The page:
|Comune di Atri|
|Frazioni||Casoli, Fontanelle, S. Margherita, S. Giacomo, Treciminiere|
|• Mayor||Gabriele Astolfi (Centre-Right)|
|• Total||92.29 km2 (35.63 sq mi)|
|Elevation||442 m (1,450 ft)|
|Population (31 December 2010)|
|• Density||120/km2 (320/sq mi)|
|Time zone||CET (UTC+1)|
|• Summer (DST)||CEST (UTC+2)|
|Patron saint||Santa Reparata di Cesarea di Palestina|
|Saint day||Eight days after Easter|
Atri (Greek: Ἀδρία or Ἀτρία; Latin: Adria, Atria, Hadria, or Hatria) is a comune in the Province of Teramo in the Abruzzo region of Italy. In 2001, it had a population of over 11,500. Atri is the setting of the poem, The Bell of Atri, by Henry Wadsworth Longfellow. Its name is the origin of the name of the Emperor Hadrian.
Ancient Adria was a city of Picenum, situated about 10 kilometres (6 mi) from the Adriatic Sea, between the rivers Vomanus (modern Vomano) and Matrinus (modern Piomba). According to the Antonine Itinerary, it was distant 15 Roman miles from Castrum Novum and 14 from Teate (modern Chieti). It has been supposed, with much probability, to be of Etruscan origin, and a colony from the more celebrated city of the name, now Adria in the Veneto region, though there is no historical evidence of the fact. It belonged to the Praetutii for a time.
The first certain historical notice of Adria is the establishment of a Roman colony there about 282 BCE. In the early part of the Second Punic War (217 BCE) its territory was ravaged by Hannibal; but notwithstanding this calamity, it was one of the 18 Latin colonies which, in 209 BCE, were faithful to the cause of Rome, and willing to continue their contributions both of men and money. At a later period, according to the Liber de Coloniis, it must have received a fresh colony, probably under Augustus: hence it is termed a Colonia, both by Pliny and in inscriptions. One of these gives it the titles of Colonia Aelia Hadria, whence it would appear that it had been re-established by the emperor Hadrian, whose family was originally derived from hence, though he was himself a native of Spain.
The territory of Adria (ager Adrianus), though subsequently included in Picenum, appears to have originally formed a separate and independent district, bounded on the north by the river Vomanus (Vomano), and on the south by the Matrinus (la Piomba); at the mouth of this latter river was a town bearing the name of Matrinum, which served as the port of Adria; the city itself stood on a hill a few miles inland, on the same site still occupied by the modern Atri, a place of some consideration, with the title of a city, and the see of a bishop. Great part of the circuit of the ancient walls may be still traced, and mosaic pavements and other remains of buildings are also preserved. According to the Antonine Itinerary Adria (which may have been the original terminus of the Via Caecilia), was the point of junction of the Via Salaria and Via Valeria, a circumstance which probably contributed to its importance and flourishing condition under the Roman Empire.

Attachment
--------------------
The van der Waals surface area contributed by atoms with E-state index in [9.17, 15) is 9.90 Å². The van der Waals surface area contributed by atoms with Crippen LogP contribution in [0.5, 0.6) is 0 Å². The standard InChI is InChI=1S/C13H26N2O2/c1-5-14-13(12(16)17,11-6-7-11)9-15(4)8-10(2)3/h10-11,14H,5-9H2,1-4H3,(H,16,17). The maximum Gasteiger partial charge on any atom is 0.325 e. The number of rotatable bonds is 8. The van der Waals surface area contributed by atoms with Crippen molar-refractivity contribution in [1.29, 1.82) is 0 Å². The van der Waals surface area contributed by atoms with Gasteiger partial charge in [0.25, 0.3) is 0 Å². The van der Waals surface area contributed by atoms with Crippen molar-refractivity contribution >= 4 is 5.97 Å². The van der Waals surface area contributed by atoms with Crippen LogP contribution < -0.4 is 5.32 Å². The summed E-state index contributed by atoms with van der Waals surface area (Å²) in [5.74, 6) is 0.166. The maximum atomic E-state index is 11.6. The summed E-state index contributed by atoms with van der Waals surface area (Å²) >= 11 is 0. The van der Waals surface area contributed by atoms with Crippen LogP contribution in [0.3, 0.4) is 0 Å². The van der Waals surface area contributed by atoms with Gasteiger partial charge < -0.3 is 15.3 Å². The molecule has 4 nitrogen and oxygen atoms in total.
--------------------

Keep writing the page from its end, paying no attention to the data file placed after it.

After the fall of Rome, the region was subjected, along with most of northern and central Italy, to a long period of violent conflict. Ultimately, in the 6th century, the Lombards succeeded in establishing hegemony over the area, and Atri and other parts of Abruzzo found themselves annexed to the Duchy of Spoleto. The Lombards were displaced by the Normans, whose noble Acquaviva family ruled on the town for decades from about 1393, before merging their lands into the Kingdom of Naples. The rule of the Acquaivivas marked the highpoint of Atri's greatest power and splendor.
It is now generally admitted that the coins of Adria (with the legend "HAT.") belong to the city of Picenum, not that of the Veneto; but great difference of opinion has been entertained as to their age. They belong to the class commonly known as aes grave, and are even among the heaviest specimens known, exceeding in weight the most ancient Roman aeses. On this account they have been assigned to a very remote antiquity, some referring them to the Etruscan, others to the Greek, settlers. But there seems much reason to believe that they are not really so ancient, and belong, in fact, to the Roman colony, which was founded previous to the general reduction of the Italian brass coinage.
Some historians say that the city was founded by the Illyrians in the eleventh century BCE. They think that the city Atri was named after the Illyrian god Hatranus (Hatrani). The ancient name has been also described as the source from which the Adriatic Sea derived its name. Others maintain that the sea was named for Adria, an Etruscan city in Veneto region.
- Duomo: The 13th century Cathedral of Santa Maria Assunta was built on the remains of an earlier Romanesque church. The cathedral incorporates a 56-metre (184 ft) high campanile, or bell tower, and a very handsome cloister. It houses a fresco cycle by the 15th century Abruzzi painter Andrea de Litio (or Delitio). The Diocesian museum is also located adjacent to the cathedral. The crypt of the cathedral of the modern town was originally a large Roman cistern; another forms the foundation of the ducal palace; and in the eastern portion of the town there is a complicated system of underground passages for collecting and storing water.